Tell me (in 50 or words or less—just kidding) how did you do it? How did you transform yourself, turn things around, make lemonade—you know what I mean?

Drop me a line.

Change is coming

Tjb writing gym2oday is the beginning of the new me. Me the writer. Me the chronicler of all things extraordinarily ordinary happening in my life. My stomach is queasy acknowledging that this is me taking a dive into the unknown. This is me being fearless.

Can I do it? Can I observe my life, describe the “event” and –this is the big one—say something? You notice I didn’t say “have something to say.” No more equivocating. I have something to say and will welcome the joy of experimentation and herald my emergence as a writer.

The following pseudo interview with WP

WP:       Your current blog is called “Life Your Life Not Your Age.” Will you be keeping that name?

Me:       That’s a great question, especially to my few, wonderful followers. The new title will be “An Extraordinary Ordinary Life.”

WP:       Does this change in title reflect a change in theme or content?

Me:       There isn’t a one-word answer for that, WP. My life is about health and fitness. I am, after all, a personal trainer. I will continue to share my experiences and expertise in those areas. What will change is the purpose or my blog and my style of writing.

“An Extraordinary Ordinary Life” will be a diary of sorts and a venue for me to develop my writing. Because I practically live in a gym, health and fitness will be reflected in my journaling.

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Me getting in some writing at the gym

 

WP:       Will you…

Me:       Let me just interrupt now. One of my goals is to keep my posts short and to post regularly. Plus, my new personal style will require more reflection. So, dear blog followers and readers, I have to get to it! Please stay with me during this period of growth. Share your comments with me. Point out blogs you think will inspire and teach me. I will continue to read your blogs which have lead me here. Thank you.

 

 

A Vision of Me

My life today is not the one I envisioned 20, 30 or 40 years ago. I’m not standing in judgment of what I’ve done or where I’ve been so much as a taking a look at the paths I’ve chosen or the ones that have chosen me. Kurt Cobain wrote,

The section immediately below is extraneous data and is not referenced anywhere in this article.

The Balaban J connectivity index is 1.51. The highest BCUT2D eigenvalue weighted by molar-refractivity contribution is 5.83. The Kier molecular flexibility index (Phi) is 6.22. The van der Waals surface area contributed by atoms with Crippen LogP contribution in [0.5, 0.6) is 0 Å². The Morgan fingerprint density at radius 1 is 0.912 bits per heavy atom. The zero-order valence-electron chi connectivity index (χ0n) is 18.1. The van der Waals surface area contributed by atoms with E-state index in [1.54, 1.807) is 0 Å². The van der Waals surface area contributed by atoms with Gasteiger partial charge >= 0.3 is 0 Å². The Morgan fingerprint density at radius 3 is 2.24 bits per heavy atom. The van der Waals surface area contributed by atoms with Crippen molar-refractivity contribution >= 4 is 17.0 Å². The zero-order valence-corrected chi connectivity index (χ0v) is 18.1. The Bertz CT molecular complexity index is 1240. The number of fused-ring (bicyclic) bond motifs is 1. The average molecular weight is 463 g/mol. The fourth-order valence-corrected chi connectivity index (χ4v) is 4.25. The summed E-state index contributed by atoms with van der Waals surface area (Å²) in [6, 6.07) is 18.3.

I never envisioned getting old. How the heck did this happen! It seems like the phrase “don’t trust anyone over 30” just rolled off my tongue yesterday not 37 years ago. What did I think was going to happen every year when I blew the candles out on the cake! There was always so much to do and so many places to go. “Tomorrow” tomorrow seemed like a galaxy far away.

inside every old person

New Year’s Day has always been my favorite holiday. I would put on the black-eyed peas, get a cup of coffee, find my favorite journal and pen and begin the sweet adventure of envisioning myself at the end of the year. I was usually thinner, healthier, and smarter. Sometimes I actualized some of my New Year’s resolutions and other times not. In reality, achieving the goals was not as important to me as planning them. I loved having the vision of a better me.

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Today I am a woman in search of a vision. How do I want to spend the last 30+ years of my life? What do I want to accomplish? What goals do I want to set? I always loved what I call the “big” goals. Thirty-five years ago I reached my goal of running a marathon.  Twenty-three years ago I received my doctorate. I have to remind myself that my goals don’t have to be “can you top this” type of goal.

Almost ten years ago, as a result of one of life’s curveballs, I left academia and the business world with serious questions about my ability to do work that required mental, psychological and intellectual prowess. Becoming a personal trainer was never a life-long dream. It was a desperate act to find rewarding work that would not cause another mental or psychological downward spiral. It was all about physicality.

When I began thinking about getting certified as a personal trainer, I was very concerned that my brain wouldn’t function well enough to pass the requisite exams. But here I am at age 67, a certified personal trainer with nearly ten years of experience.

A central theme of my life vision today is to help other people, especially those over 50, live healthier and fitter lives. As much as I appreciate the joy my hours with clients in the gym give me, I still feel that I haven’t quite identified my true vision. I think there is something more out there for me. Perhaps I worry that I may not be physically able to be a personal trainer forever. When those thoughts come, I remind myself to stay in the moment and experience gratitude for what I can do.

For now, I am on a vision quest—living each day with my spirit open to whatever insight comes.